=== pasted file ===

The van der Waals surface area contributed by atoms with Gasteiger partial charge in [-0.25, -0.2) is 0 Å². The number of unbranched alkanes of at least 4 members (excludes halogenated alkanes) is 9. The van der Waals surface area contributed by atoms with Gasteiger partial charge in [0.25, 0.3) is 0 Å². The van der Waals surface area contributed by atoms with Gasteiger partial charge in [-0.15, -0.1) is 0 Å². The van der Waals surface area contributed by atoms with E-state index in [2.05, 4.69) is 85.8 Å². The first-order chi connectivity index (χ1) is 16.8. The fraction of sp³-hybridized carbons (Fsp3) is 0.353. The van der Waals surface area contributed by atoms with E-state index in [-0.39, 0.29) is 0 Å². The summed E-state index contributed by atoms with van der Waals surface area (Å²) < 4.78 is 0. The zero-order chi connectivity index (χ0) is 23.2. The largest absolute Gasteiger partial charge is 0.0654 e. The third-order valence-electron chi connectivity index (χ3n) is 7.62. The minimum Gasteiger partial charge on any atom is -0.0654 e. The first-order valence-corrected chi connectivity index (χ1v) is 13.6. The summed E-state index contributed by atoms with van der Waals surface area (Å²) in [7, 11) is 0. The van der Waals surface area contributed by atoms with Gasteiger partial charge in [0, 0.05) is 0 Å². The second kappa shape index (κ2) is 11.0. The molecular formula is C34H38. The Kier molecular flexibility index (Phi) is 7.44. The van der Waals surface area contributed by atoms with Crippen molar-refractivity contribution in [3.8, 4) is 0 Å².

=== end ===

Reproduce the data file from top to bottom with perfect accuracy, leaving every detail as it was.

The van der Waals surface area contributed by atoms with Gasteiger partial charge in [-0.25, -0.2) is 0 Å². The number of unbranched alkanes of at least 4 members (excludes halogenated alkanes) is 9. The van der Waals surface area contributed by atoms with Gasteiger partial charge in [0.25, 0.3) is 0 Å². The van der Waals surface area contributed by atoms with Gasteiger partial charge in [-0.15, -0.1) is 0 Å². The van der Waals surface area contributed by atoms with E-state index in [2.05, 4.69) is 85.8 Å². The first-order chi connectivity index (χ1) is 16.8. The fraction of sp³-hybridized carbons (Fsp3) is 0.353. The van der Waals surface area contributed by atoms with E-state index in [-0.39, 0.29) is 0 Å². The summed E-state index contributed by atoms with van der Waals surface area (Å²) < 4.78 is 0. The zero-order chi connectivity index (χ0) is 23.2. The largest absolute Gasteiger partial charge is 0.0654 e. The third-order valence-electron chi connectivity index (χ3n) is 7.62. The minimum Gasteiger partial charge on any atom is -0.0654 e. The first-order valence-corrected chi connectivity index (χ1v) is 13.6. The summed E-state index contributed by atoms with van der Waals surface area (Å²) in [7, 11) is 0. The van der Waals surface area contributed by atoms with Gasteiger partial charge in [0, 0.05) is 0 Å². The second kappa shape index (κ2) is 11.0. The molecular formula is C34H38. The Kier molecular flexibility index (Phi) is 7.44. The van der Waals surface area contributed by atoms with Crippen molar-refractivity contribution in [3.8, 4) is 0 Å².